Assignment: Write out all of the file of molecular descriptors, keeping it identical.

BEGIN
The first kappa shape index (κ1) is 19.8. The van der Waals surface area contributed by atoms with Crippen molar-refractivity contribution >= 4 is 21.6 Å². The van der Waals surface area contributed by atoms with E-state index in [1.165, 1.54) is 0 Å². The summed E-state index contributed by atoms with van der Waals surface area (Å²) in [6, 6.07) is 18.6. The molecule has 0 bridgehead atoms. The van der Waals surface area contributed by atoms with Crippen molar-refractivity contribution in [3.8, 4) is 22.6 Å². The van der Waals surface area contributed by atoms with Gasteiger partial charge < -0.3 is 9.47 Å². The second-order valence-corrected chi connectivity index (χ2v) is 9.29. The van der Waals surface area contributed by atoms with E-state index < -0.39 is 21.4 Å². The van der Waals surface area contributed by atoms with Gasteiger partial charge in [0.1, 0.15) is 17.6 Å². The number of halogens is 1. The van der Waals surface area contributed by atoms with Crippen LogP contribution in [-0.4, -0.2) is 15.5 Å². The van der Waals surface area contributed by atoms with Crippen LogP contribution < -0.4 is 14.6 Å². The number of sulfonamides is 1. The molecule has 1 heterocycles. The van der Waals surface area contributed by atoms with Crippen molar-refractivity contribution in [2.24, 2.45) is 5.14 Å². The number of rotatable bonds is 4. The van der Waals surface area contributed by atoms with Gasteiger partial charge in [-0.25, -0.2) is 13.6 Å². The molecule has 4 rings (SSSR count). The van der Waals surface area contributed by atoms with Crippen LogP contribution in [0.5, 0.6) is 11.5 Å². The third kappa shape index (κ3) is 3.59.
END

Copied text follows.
The first kappa shape index (κ1) is 19.8. The van der Waals surface area contributed by atoms with Crippen molar-refractivity contribution >= 4 is 21.6 Å². The van der Waals surface area contributed by atoms with E-state index in [1.165, 1.54) is 0 Å². The summed E-state index contributed by atoms with van der Waals surface area (Å²) in [6, 6.07) is 18.6. The molecule has 0 bridgehead atoms. The van der Waals surface area contributed by atoms with Crippen molar-refractivity contribution in [3.8, 4) is 22.6 Å². The van der Waals surface area contributed by atoms with Gasteiger partial charge < -0.3 is 9.47 Å². The second-order valence-corrected chi connectivity index (χ2v) is 9.29. The van der Waals surface area contributed by atoms with E-state index < -0.39 is 21.4 Å². The van der Waals surface area contributed by atoms with Gasteiger partial charge in [0.1, 0.15) is 17.6 Å². The number of halogens is 1. The van der Waals surface area contributed by atoms with Crippen LogP contribution in [-0.4, -0.2) is 15.5 Å². The van der Waals surface area contributed by atoms with Crippen LogP contribution < -0.4 is 14.6 Å². The number of sulfonamides is 1. The molecule has 1 heterocycles. The van der Waals surface area contributed by atoms with Crippen molar-refractivity contribution in [2.24, 2.45) is 5.14 Å². The number of rotatable bonds is 4. The van der Waals surface area contributed by atoms with Gasteiger partial charge in [-0.25, -0.2) is 13.6 Å². The molecule has 4 rings (SSSR count). The van der Waals surface area contributed by atoms with Crippen LogP contribution in [0.5, 0.6) is 11.5 Å². The third kappa shape index (κ3) is 3.59.